Report: Bilston focus group homes in on migration

Pat McFadden, MP for Wolverhampton South East, invited me to a focus group just before Christmas with nine local residents to talk about what they wanted from Brexit. Two of the group were black; two were Asian of Sikh origin; and five were white. Only two had voted Remain in the referendum. The focus group took place in Bilston, a town on the edge of Wolverhampton which used to be known for its now closed steel works.

Migration was the dominant theme of the discussion: how there were too many people coming to the UK; and how this was putting a strain on schools, housing, wages and the NHS. There was particular concern about Muslim immigrants.

A white security guard who used to work in mining brandished a letter David Cameron sent round before the 2010 election promising to cut net migration to the tens of thousands. He said he had “no faith in the Tories to keep promises.” He was also unhappy that his wife, who had come from Jamaica 15 years ago, would have to spend over £1,000 to become a UK citizen, while EU citizens don’t.

One older white woman said the local primary school was bursting because of migrants. She complained that the taxes her ill husband was paying were being used to support migrants. “They get the money, they waste it, they drink it, they drug it.” She also said: “If they come here, they must talk English… I met a Muslim once. I said: ‘you can walk down my street; I can’t walk down your street. I’m frit.”

The same themes were picked up by a youngish black guy. He said his partner worked in a primary school in Birmingham where the class size shot up from 20 to 35 because of an influx of “Polish, African, Chinese and Muslim kids.” He complained about “a lot of faith schools popping up…. If you come to England, integrate. My parents had to integrate.” He also complained that he couldn’t get a council house because of migrants and talked about people who “go to the job centre and can’t speak a stitch of English.”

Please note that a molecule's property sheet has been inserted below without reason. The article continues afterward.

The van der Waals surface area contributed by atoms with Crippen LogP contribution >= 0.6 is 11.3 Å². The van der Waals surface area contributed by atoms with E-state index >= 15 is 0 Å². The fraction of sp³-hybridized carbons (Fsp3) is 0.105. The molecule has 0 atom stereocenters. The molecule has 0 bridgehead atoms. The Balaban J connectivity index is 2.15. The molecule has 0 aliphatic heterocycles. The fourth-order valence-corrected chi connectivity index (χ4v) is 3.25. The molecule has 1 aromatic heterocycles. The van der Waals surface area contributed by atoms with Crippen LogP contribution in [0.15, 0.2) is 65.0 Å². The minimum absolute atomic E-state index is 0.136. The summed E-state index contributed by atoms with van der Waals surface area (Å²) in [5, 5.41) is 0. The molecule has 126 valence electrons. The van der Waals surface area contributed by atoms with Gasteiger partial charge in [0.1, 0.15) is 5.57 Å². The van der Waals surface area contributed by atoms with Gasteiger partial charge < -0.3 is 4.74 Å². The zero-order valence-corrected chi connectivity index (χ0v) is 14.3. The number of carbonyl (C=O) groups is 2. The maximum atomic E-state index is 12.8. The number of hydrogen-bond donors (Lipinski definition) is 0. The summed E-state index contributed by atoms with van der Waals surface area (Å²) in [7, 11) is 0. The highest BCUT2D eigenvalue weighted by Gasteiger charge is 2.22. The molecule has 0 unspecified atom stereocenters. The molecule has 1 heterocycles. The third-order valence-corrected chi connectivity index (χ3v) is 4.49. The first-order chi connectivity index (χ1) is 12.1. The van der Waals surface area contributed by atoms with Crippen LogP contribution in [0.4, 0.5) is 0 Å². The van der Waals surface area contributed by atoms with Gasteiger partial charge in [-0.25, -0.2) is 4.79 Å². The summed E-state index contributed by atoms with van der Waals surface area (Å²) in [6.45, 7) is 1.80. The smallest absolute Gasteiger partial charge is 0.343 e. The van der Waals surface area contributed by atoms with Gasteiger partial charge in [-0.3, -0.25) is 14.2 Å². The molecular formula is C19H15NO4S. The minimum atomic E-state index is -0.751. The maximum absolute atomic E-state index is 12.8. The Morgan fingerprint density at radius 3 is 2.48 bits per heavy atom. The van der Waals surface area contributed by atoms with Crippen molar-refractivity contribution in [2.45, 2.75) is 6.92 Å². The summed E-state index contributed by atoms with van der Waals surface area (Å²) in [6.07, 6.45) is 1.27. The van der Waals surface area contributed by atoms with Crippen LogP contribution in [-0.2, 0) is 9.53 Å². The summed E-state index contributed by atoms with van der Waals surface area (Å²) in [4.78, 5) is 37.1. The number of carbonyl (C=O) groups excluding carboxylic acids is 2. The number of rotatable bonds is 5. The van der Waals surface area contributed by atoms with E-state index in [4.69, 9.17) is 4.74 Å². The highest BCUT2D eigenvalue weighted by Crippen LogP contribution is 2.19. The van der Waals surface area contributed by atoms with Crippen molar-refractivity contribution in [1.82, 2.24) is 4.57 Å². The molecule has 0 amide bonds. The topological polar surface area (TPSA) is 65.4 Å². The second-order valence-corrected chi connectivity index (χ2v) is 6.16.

The same guy spoke of “asylum-seekers wearing burkas” and how he didn’t feel comfortable going to certain heavily Muslim areas. When I mentioned that these people were unlikely to be from the EU, he said: “The European aspect I don’t really care about because I know they’ll integrate down the line.” But a moment later, he had switched back to talking about Muslims: “They’re thinking about bringing in Sharia law – that’s ridiculous.”

A Sikh man said he voted Leave “because of uncontrolled immigration…, When my dad came from India it wasn’t uncontrolled.” He complained about the “uneven distribution of wealth” and “that companies like the unlimited supply of labour that drives down wages.” He predicted that post-Brexit “rents will go down, there will be more spaces in schools and I will be able to go and see my GP.”

This man was a passionate Brexiter. He had planned to deliver 1,000 pro-Brexit leaflets. But when he heard Richard Branson was campaigning for Remain, he took a day off work and delivered another 1,000.

One youngish white guy started off saying it was really bad that the referendum was about migration. He’d voted leave because he didn’t like “unaccountable bureaucrats”. But later on in the discussion, he warmed to the migration theme arguing that, “on immigration, the left has stabbed the working class in the back.”

When everybody had had their say, I distinguished different types of migrants: Asians and Afro-Caribbeans who have been here for a generation or more, new economic migrants from outside the EU, asylum-seekers and EU citizens coming here using free movement. I then asked whether it was useful to think about things in this way.

Only one person, a young black woman who voted Remain, said this was interesting; nobody had explained things in this way to her before. She had earlier given migration as the main reason for voting Remain. She said the way it had been discussed in the referendum “felt abusive”.

The other Remain voter, a young Sikh entrepreneur, said he was worried that by leaving the EU we’d be worse off. He said we all benefit from the economy – as that pays for pensions and health care. He was interrupted by several people who disagreed that we all benefit from the economy.

At the end of the discussion, I asked the group whether they thought Brexit would cause an economic shock, even a short-term one. About half thought it would. I then asked whether, if there was a shock, that would be a bad thing. Only two – the ones who had voted Remain – said yes.

The message I took from this focus group is that people are feeling pressure on schools, homes and the NHS. But whether it is right to blame this on migrants, let alone EU migrants – who generally contribute more in taxes than they consume in public services – is another matter. It also seems unlikely that Brexit will do much to tackle the Muslim migration that seems to exercise them most. Meanwhile, if there is an economic shock, it will be hard to insulate Bilston from it. Brexit may then leave some of these voters disappointed.